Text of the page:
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Aug 1, 2017
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Would be nice if it meant they were getting rid of the vault altogether or if Apple would implement a way to search for digital Disney movies you own.

So frustrating not being able to find movies I own via Siri only because they are in the vault and therefore not being sold in iTunes.
 

alFR

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Aug 10, 2006
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All the programs that Apple can and will bring in at launch will last most subscribers a weeks watching. After that … reading/watching news clips?
If you can watch everything that's currently on the iTunes store in a week you have too much time on your hands...
 

Rychiar

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May 16, 2006
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Disney CEO Bob Iger has shared additional details on the company's upcoming Disney+ streaming service, which will compete with Apple's forthcoming digital video platform.

Speaking to shareholders on Thursday, Iger said the Disney service will offer subscribers "the entire Disney motion picture library," and will signal the end of the so-called "Disney Vault".

As Polygon notes, Disney typically makes individual titles available on home video for limited periods of time. Once a run of a particular movie on DVD and Blu-ray has sold through, Disney returns it to the "Vault" until it's released again.

Iger also said that newer films will find a home on Disney+ within a year of their theatrical release. "It's going to combine both the old and the new," Iger continued. "All of the films that we're releasing this year, [starting] with Captain Marvel, will also be on the service."

Disney+, which will be home to Disney, Star Wars, and Marvel content, is set to launch in "late 2019," more than two years after it was first announced in August 2017.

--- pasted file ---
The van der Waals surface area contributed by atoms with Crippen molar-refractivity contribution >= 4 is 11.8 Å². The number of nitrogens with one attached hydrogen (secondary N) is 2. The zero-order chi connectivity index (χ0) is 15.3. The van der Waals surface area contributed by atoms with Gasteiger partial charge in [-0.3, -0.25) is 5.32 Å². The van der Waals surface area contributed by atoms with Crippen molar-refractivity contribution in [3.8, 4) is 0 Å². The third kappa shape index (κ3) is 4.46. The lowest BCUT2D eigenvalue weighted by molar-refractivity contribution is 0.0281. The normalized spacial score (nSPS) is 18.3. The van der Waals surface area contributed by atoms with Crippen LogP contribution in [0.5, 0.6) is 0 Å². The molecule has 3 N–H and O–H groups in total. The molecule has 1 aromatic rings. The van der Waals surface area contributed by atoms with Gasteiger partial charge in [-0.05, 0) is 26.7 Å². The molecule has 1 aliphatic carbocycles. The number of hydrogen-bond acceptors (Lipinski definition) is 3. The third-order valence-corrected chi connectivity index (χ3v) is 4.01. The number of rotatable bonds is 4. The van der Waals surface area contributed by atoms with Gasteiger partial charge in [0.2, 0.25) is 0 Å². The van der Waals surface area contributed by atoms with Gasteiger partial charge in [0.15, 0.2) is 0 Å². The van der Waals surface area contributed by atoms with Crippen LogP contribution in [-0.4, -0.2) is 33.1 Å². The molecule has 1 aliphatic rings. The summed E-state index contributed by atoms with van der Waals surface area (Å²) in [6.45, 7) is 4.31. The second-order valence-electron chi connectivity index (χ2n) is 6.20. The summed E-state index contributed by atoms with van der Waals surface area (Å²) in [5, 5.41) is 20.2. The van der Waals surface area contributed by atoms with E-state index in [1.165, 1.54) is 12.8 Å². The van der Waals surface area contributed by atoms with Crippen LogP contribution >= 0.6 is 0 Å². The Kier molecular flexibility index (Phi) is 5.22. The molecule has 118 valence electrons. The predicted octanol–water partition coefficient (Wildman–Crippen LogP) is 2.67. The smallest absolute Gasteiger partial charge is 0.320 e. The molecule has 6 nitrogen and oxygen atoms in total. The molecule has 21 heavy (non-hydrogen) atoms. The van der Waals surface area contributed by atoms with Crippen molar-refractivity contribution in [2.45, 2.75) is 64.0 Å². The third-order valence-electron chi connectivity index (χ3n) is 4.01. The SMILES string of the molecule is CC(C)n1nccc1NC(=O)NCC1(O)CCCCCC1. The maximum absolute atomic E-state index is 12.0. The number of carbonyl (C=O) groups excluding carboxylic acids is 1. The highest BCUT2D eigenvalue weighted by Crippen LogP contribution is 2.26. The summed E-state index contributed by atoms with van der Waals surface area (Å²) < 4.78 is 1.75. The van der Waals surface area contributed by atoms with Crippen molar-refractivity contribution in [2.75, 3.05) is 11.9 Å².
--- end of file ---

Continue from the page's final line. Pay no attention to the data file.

Earlier this week, Bloomberg reported that Apple's upcoming video streaming service and its work on original TV content could spell trouble for Apple board member and Disney CEO Bob Iger, citing the potential for competition between the two companies.

Apple plans to introduce its streaming TV service at a March 25 event but it is expected to launch later in the year.

Article Link: Disney+ Streaming Platform to Host Entire Disney Motion Picture Library
[doublepost=1552049861][/doublepost]I just wish they didn’t own marvel or Star Wars. I want to see future programming from them but have zero interest in Disney and I’m sure Disney will sanitize all that stuff just like Apple will with their boring “family friendly” content...
 

Val-kyrie

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Feb 13, 2005
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I really don’t get the contemporary obsession with streaming. Isn’t streaming just a cable / direct tv replacement?

It is cheaper in the long term and more convenient (i.e. watch when you choose) to just buy physical copies of movies / shows you want to view. Better picture and sound (I.e. no compression), no bandwidth limitations, and you can sell or pass on your physical media when you no longer want it.
 
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Bornee35

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People leave cable TV due to overpriced packages and fragmented content, moving to a centralized and online Netflix. So what do the companies do? Fragment and decentralize the online content, making it resemble cable tv with multiple subscriptions paying for smaller and different content. How many times do we need to teach you old man?
 

69Mustang

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I really don’t get the contemporary obsession with streaming. Isn’t streaming just a cable / direct tv replacement?